Utah Utes football: Coming to America, Ute Punter Sean Sellwood made a sacrifice
Time and time again, college football coaches emphasize the importance of field position. One of the more critical elements in that process is a team’s punter, and Utah is fortunate to have a good one in senior Sean Sellwood. While taking a long snap and booming a 40-plus yard punt has become fairly routine for Sellwood, his journey to major college football certainly was anything but routine.
For many football players, reaching the collegiate level is a goal they have chased most of their lives. As young boys, they grow up watching their favorite teams and dream about running out of the tunnel under the bright lights in a cathedral-like stadium. But for Sellwood, who is a native of South Africa, the idea of playing American football was a completely foreign concept.
Sellwood spent the early years of his life in the city of Durban along South Africa’s eastern coast, participating in rugby, cricket, track and soccer. When Sellwood was nine, his father was transferred to a mining company in Johannesburg, and his involvement in sports accelerated when he enrolled at an all-boys school.
Sellwood excelled at every sport, especially soccer. At the age of 13, Sellwood competed on an all-state soccer team that traveled to Brazil and won an international tournament for their age group.
Sellwood’s father was transferred again when he was 15, this time to Utah. His life, in many aspects, was changing.
“It was extremely hard at first. Culturally, things back home were more laid back and there was more going on,” Sellwood said. “It was a lot different and took me awhile to adjust to the new lifestyle. Leaving my friends that I had grown up with was really hard. But leaving my family back home, wondering if I would ever see them again, was extremely tough on me.”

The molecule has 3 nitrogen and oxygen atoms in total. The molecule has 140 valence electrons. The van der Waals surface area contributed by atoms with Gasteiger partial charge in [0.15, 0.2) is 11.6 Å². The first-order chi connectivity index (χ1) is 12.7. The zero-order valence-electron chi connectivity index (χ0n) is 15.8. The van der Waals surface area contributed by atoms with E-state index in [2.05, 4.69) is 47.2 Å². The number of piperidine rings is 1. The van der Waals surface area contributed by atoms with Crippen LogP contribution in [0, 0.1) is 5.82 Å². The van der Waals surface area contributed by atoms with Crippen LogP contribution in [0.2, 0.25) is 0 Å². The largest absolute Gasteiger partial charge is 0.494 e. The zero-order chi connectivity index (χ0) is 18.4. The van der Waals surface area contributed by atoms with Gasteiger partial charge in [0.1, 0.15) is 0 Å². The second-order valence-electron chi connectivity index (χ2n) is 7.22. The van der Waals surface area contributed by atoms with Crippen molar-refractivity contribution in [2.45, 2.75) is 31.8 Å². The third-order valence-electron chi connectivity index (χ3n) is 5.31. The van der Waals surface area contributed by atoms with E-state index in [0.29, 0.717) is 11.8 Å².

As if that wasn’t hard enough, Sellwood also had to adjust to a new sports culture.
“Back in South Africa, going to a high school rugby game was a big event. You made a day out of it by having a barbeque and hanging with friends,” Sellwood said. “Coming here was culturally different because it was nothing like that. I remember one time the coach said we were going to have a soccer banquet, so my parents got everything ready expecting this all day thing. But then people here showed up, presented the awards, ate and left. It was really different from what we were expecting. So it was those little cultural things that were different for me.”
Getting settled in at Salt Lake City’s Judge Memorial High School proved to be an adjustment process as well. For someone who grew up in a culture where authority was afforded more respect than in it is America, Sellwood was surprised by what he experienced.
“In South Africa, when you walk into a classroom the students don’t sit down until they have greeted the teacher; here it is not that way,” he explained. “The way kids are raised here is completely different than how it was back in South Africa, which took me some time to get accustomed to.”
While settling in and making friends, Sellwood was introduced to the game of American football for the first time.
“I had heard about football, but the very first time I had ever seen a game was when I was in high school,” Sellwood recalled. “It was a crazy experience.”
As a junior, Sellwood was approached by his high school’s football coaches about playing on the team.
“Our football team needed a kicker, so I decided to start doing that since it was something I did in rugby,” Sellwood explained. “After awhile, I learned that I could kick the ball very well. Playing for the first time, I thought football was crazy. During my first couple of high school games I was completely lost. I had no idea what the rules were or what was going on.”
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